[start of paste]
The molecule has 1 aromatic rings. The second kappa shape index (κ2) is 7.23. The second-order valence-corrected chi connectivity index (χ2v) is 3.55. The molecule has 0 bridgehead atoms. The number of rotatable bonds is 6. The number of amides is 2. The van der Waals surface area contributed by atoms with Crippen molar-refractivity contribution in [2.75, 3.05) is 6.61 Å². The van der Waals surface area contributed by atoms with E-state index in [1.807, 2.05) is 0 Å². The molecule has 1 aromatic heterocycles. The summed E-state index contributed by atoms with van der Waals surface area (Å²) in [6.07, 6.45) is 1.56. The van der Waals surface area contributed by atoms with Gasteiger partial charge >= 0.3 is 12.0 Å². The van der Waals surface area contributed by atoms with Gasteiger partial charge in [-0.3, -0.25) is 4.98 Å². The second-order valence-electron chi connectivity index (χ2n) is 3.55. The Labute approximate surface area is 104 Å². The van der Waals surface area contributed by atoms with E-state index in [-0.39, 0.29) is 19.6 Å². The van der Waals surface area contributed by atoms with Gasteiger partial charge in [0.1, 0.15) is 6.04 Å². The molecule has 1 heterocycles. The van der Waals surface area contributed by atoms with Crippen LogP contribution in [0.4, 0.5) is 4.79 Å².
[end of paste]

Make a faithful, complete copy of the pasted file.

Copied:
The molecule has 1 aromatic rings. The second kappa shape index (κ2) is 7.23. The second-order valence-corrected chi connectivity index (χ2v) is 3.55. The molecule has 0 bridgehead atoms. The number of rotatable bonds is 6. The number of amides is 2. The van der Waals surface area contributed by atoms with Crippen molar-refractivity contribution in [2.75, 3.05) is 6.61 Å². The van der Waals surface area contributed by atoms with E-state index in [1.807, 2.05) is 0 Å². The molecule has 1 aromatic heterocycles. The summed E-state index contributed by atoms with van der Waals surface area (Å²) in [6.07, 6.45) is 1.56. The van der Waals surface area contributed by atoms with Gasteiger partial charge >= 0.3 is 12.0 Å². The van der Waals surface area contributed by atoms with Gasteiger partial charge in [-0.3, -0.25) is 4.98 Å². The second-order valence-electron chi connectivity index (χ2n) is 3.55. The Labute approximate surface area is 104 Å². The van der Waals surface area contributed by atoms with E-state index in [-0.39, 0.29) is 19.6 Å². The van der Waals surface area contributed by atoms with Gasteiger partial charge in [0.1, 0.15) is 6.04 Å². The molecule has 1 heterocycles. The van der Waals surface area contributed by atoms with Crippen LogP contribution in [0.4, 0.5) is 4.79 Å².